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March 10, 2011

A season of ups and downs ends in ACC tournament

By: Marc Mullen

In a tournament that saw five upsets, including No. 6 seed North Carolina making the ACC Tournament championship game, No. 12 Virginia Tech could not pull off an upset of its own and ended its season with a loss to No. 5 seed Georgia Tech on March 3 in Greensboro, N.C.

It was an up and down year for the Hokies, who won their first four games and then used a comeback for the ages to put together another four-game winning streak that culminated with the winning of the 2010 Hilton Garden Hokie Classic, giving the team its 17th Hokie Classic title in 21 years.

Trailing by as many as 17 in the first half and facing a 15-point deficit at the break, Tech scored 55 second-half points to register a 74-68 victory over Vanderbilt, which also marked its first win over an SEC school since 2004 and the biggest win of the season.

There could have been a reason for the momentous comeback, as head coach Beth Dunkenberger explained in her postgame press conference afterward.

“Our players played this game and we coached this game inspired. Oreanna Crews was 100 years old when she passed away on Christmas Eve and she was our honorary coach every year,” she said. “We dedicated this tournament, and in particular, this game to Coach Crews and we were very pleased. I know she is smiling from up above and this one was for her.”


Monet Tellier (31) had one of the best rookie seasons for the Hokies, scoring 240 points.

One of the catalysts of that impressive run was freshman Monet Tellier, who scored a season-high 23 points in the comeback and earned MVP honors for the Classic. The Charlotte, N.C., native also scored 23 against the Wolfpack and finished the season third on the team in scoring with 240 points.

Putting that number into perspective, Hokies third all-time leading scorer, Ieva Kublina (2000-04), tallied 242 points during her rookie campaign, while the fourth-leading scorer, Jenny Root (1991-95), scored 239 points. Only seven of the 22 1,000-point scorers in Hokie history scored more than Tellier’s output this season.

“We talked about who wanted to step up and score and we needed people to be ready to knock down shots, whether it’s man or zone and [Monet] really led the way,” Dunkenberger said of Tellier’s performance against Vanderbilt. “She gave us great energy, and that is one of the reasons I recruited her. I love the fire in her, and we fed off of it.”


Speaking of 1,000-point scorers, junior Shanel Harrison led the Hokies this season with 354 points and 159 rebounds, marking the fourth straight season the team’s leading scorer was also the top rebounder.

Harrison will enter her senior campaign with 780 points, needing just 220 to reach the 1,000-point plateau, while her 438 rebounds is 181 shy of reaching the top 10 all time at the school.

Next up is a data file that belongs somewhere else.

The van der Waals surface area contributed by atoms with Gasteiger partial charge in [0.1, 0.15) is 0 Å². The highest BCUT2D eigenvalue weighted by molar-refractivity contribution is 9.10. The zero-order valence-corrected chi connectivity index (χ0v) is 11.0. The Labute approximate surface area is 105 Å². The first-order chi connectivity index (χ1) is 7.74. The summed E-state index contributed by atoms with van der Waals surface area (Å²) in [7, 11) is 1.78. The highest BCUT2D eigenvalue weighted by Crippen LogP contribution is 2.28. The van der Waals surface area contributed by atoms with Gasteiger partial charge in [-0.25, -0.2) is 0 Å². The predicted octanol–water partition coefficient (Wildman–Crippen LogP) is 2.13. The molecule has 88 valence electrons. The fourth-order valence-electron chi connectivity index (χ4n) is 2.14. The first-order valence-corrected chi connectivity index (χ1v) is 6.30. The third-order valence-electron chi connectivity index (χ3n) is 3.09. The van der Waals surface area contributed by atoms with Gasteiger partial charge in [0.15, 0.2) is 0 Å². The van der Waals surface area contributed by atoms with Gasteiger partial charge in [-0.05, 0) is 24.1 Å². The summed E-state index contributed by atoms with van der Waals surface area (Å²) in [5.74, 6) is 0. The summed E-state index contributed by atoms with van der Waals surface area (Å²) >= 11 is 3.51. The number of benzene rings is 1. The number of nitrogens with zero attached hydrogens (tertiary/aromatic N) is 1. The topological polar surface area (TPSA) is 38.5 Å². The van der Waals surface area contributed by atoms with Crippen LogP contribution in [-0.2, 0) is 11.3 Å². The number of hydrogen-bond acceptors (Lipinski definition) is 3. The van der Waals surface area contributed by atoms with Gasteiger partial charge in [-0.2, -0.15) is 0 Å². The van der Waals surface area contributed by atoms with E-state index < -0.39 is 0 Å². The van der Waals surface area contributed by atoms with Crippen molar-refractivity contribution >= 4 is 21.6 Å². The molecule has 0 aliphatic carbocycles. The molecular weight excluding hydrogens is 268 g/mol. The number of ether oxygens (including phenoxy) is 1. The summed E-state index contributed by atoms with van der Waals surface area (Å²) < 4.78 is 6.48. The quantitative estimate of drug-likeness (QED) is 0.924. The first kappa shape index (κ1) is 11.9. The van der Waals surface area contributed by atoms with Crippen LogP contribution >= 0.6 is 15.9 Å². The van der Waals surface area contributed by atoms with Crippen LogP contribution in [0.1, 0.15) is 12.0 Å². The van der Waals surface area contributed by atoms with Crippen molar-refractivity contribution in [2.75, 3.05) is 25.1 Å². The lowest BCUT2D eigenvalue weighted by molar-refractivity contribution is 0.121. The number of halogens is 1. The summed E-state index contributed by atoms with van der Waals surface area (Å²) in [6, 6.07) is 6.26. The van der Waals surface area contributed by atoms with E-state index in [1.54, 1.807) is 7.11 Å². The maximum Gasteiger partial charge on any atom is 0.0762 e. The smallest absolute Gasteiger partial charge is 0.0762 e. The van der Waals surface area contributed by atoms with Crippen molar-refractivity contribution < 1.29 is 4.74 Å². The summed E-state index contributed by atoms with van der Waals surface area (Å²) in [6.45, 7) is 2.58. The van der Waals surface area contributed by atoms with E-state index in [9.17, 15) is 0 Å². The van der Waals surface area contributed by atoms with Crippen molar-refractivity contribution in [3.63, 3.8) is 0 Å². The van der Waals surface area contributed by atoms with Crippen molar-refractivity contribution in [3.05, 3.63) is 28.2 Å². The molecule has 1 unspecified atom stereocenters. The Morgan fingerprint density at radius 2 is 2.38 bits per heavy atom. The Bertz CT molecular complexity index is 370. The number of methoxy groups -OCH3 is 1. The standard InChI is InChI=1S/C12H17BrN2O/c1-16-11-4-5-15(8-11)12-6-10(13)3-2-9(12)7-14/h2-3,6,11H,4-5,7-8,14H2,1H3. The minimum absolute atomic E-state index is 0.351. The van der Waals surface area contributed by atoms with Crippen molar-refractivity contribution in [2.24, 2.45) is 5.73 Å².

The Washington, D.C., product set her career high three times this past season, reaching a high of 27 at Boston College. She also improved her range this year, knocking down 26 3’s opposed to just eight in her first two seasons.


Nikki Davis departs as one of Tech’s all-time leaders in assists and steals.

Despite playing just three seasons in a Hokie uniform, departing senior Nikki Davis left her name in one career category, just missed another, and also finished this season in the top 10 all time in two categories.

Her 140 assists and 67 steals during the 2010-11 campaign now rank her seventh in those season categories, while her 318 career assists is 10th all time. She finished just two steals shy of the career mark, while her 1.94 steals per game is fourth all time among those in the top 10.

In the final regular-season stats, Davis was third in assists (4.7 per game) and seventh in steals (2.2) and assist to turnover ratio (1.4).

“To be honest with you, I probably need to take care of the ball a little bit more,” Davis said earlier this season. “Seventh in the ACC isn’t bad, but I’ve had a couple more turnovers than I’d like to have.

“I’m not really a stats person, but I wish that I would have been able to play all four years at one university and been able to see how well I would have done statistically. It’s an honor and it’s great to be mentioned with those girls, but I really don’t think about it too much. I just play.”


Since joining the Atlantic Coast Conference, Virginia Tech has been honored with just three weekly honors – one Player of the Week and two Rookie of the Week selections.

The Hokies almost doubled that output on Dec. 19, when Harrison and Tellier earned player and rookie honors, respectively, after a double overtime victory at William & Mary.

Harrison scored a then-career high of 25 points, which including hitting a game-tying 3 with 3.2 seconds left to force the first extra period. Tellier was selected as the rookie after notching her first career double-double with 14 points and 10 rebounds.